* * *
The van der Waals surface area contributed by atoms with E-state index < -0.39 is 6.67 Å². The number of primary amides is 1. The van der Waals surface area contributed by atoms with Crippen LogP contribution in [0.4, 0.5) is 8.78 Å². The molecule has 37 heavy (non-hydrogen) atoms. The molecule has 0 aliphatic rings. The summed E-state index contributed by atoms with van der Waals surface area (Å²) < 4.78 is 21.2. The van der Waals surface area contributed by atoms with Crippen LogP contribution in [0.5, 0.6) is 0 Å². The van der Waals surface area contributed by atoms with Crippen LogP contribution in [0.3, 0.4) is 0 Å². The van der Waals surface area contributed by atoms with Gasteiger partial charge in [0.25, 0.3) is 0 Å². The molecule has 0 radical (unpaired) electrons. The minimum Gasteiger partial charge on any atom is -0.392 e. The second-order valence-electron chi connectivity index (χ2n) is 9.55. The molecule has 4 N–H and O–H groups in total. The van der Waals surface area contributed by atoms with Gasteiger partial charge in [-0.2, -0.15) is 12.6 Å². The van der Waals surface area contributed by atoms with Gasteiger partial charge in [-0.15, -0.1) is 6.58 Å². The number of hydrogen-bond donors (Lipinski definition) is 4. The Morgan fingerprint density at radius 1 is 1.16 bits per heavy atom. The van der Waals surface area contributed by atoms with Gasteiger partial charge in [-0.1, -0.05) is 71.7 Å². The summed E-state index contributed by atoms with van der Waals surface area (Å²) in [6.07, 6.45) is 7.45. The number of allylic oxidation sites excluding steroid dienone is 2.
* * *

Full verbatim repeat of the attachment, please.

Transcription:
The van der Waals surface area contributed by atoms with E-state index < -0.39 is 6.67 Å². The number of primary amides is 1. The van der Waals surface area contributed by atoms with Crippen LogP contribution in [0.4, 0.5) is 8.78 Å². The molecule has 37 heavy (non-hydrogen) atoms. The molecule has 0 aliphatic rings. The summed E-state index contributed by atoms with van der Waals surface area (Å²) < 4.78 is 21.2. The van der Waals surface area contributed by atoms with Crippen LogP contribution in [0.5, 0.6) is 0 Å². The van der Waals surface area contributed by atoms with Crippen LogP contribution in [0.3, 0.4) is 0 Å². The van der Waals surface area contributed by atoms with Gasteiger partial charge in [0.25, 0.3) is 0 Å². The molecule has 0 radical (unpaired) electrons. The minimum Gasteiger partial charge on any atom is -0.392 e. The second-order valence-electron chi connectivity index (χ2n) is 9.55. The molecule has 4 N–H and O–H groups in total. The van der Waals surface area contributed by atoms with Gasteiger partial charge in [-0.2, -0.15) is 12.6 Å². The van der Waals surface area contributed by atoms with Gasteiger partial charge in [-0.15, -0.1) is 6.58 Å². The number of hydrogen-bond donors (Lipinski definition) is 4. The Morgan fingerprint density at radius 1 is 1.16 bits per heavy atom. The van der Waals surface area contributed by atoms with Gasteiger partial charge in [-0.1, -0.05) is 71.7 Å². The summed E-state index contributed by atoms with van der Waals surface area (Å²) in [6.07, 6.45) is 7.45. The number of allylic oxidation sites excluding steroid dienone is 2.